Family Planning: Divorcing Parents in Illinois Now Need to Submit a Parenting Plan to the Court

Marriage involves a lot of plans – financial plans, estate plans, retirement plans, vacation plans, plans for the future. Divorce requires a lot of planning as well, and as of January 1, 2016, divorcing parents in Illinois will need to agree to a parenting plan.

As part of the sweeping changes to Illinois divorce law that went into effect at the beginning of this year, all divorcing couples with children will need to submit a parenting plan to the court. This requirement is designed to bring clarity and reduce conflict regarding the logistics of parenting together but separately.

What is in an Illinois Parenting Plan?

A parenting plan should address all of the major issues and decisions – both big picture and day-to-day — involved in raising a child. Under the new language of the revised law, parenting plans involve the allocation of “parenting time’ and “parental responsibilities.”

Section 602.10(f) of the revised Illinois Marriage and Dissolution of Marriage Act (750 ILCS 5/602.10) contains a long list of issues and subjects that “at a minimum, a parenting plan must set forth.” These include:

  1. an allocation of significant decision-making responsibilities;
  2. provisions for the child’s living arrangements and for each parent’s parenting time, including either;
    • a schedule that designates in which parent’s home the minor child will reside on given days; or
    • a formula or method for determining such a schedule in sufficient detail to be enforced in any subsequent proceedings;
  3. a mediation provision addressing any proposed reallocation of parenting time or parental responsibilities;
  4. each parent’s right of access to the child’s important records, including medical, dental, psychological, and child care records, as well as school and extracurricular records, reports, and schedules;
  5. a designation of the parent who will be denominated as the parent with the majority of parenting time (formerly known as the “custodial parent”);
  6. the child’s residential address for school enrollment purposes only;
  7. each parent’s residence and work address and phone number,
  8. a requirement for 60-days’ notice to the other parent of a change in residence;
  9. provisions requiring each parent to notify the other of emergencies, health care, travel plans, or other significant child-related issues;
  10. transportation arrangements between the parents;
  11. provisions for communications, including electronic communications, with the child during the other parent’s parenting time;
  12. provisions for resolving issues arising from a parent’s future relocation, if applicable;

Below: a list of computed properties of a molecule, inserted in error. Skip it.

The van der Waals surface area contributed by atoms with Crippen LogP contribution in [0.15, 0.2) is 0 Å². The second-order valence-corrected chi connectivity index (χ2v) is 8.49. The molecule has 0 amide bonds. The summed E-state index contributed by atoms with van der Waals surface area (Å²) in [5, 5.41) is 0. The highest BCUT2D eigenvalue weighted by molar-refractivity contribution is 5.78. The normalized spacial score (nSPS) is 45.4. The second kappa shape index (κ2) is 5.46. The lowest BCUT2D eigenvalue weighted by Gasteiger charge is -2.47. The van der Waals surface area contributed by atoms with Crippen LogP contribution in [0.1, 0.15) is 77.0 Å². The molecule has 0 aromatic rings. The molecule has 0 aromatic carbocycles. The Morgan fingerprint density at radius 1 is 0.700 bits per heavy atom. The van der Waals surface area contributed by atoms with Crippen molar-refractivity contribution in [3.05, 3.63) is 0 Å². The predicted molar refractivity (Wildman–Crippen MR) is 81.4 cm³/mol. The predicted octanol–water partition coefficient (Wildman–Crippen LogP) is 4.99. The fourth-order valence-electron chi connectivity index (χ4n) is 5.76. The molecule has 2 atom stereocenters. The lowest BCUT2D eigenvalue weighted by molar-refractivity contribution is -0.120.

13. provisions for future modifications of the parenting plan, if specified events occur;
  14. provisions for the exercise of the right of first refusal, if so desired, that are consistent with the best interests of the minor child as to certain issues;

When Does a Parenting Plan Have to be Submitted?

A written parenting plan agreed to by the parties needs to be submitted to the court for approval within 120 days after service of a petition for allocation of parental responsibilities or the filing of an appearance, except for good cause shown.

What if the Parties Can’t Agree to a Parenting Plan?

There is a lot of ground to cover in a parenting plan, and despite good faith efforts, the practical and emotional complexities of parenting after divorce may make reaching an agreement challenging if not impossible. When that happens, “the court shall order mediation to assist the parents in formulating or modifying a parenting plan or in implementing a parenting plan…” 750 ILCS 5/602.10(c).

If mediation is unsuccessful in helping the parents agree to a plan, then each parent is to submit their own proposed plan to the court. The court will then make a determination as to how parenting time and parenting responsibilities are to be allocated based on the best interests of the child. Similarly, if neither party submits a proposed plan, the court will hold evidentiary hearings to allocate parental responsibilities.

As with most aspects of divorce, reaching a negotiated resolution of parenting issues is always preferable to protracted conflict that ultimately takes the decisions out of the parents’ hands and puts them in the hands of a judge. Illinois’ new parenting plan requirement is a pretty clear effort to help divorcing parents reach such resolutions as quickly and completely as possible.

Louis R. Fine – Trusted Chicago Divorce Attorney

If you are considering divorce and are looking for counsel, please give me a call at (312) 236-2433 or fill out my online form to arrange for a consultation. When we meet, we can go through all of your questions, and I will be there to listen to you as well as advise you. Together, we will turn the page so you can begin the next chapter of your life with clarity and confidence.

Leave a Reply

Your email address will not be published. Required fields are marked *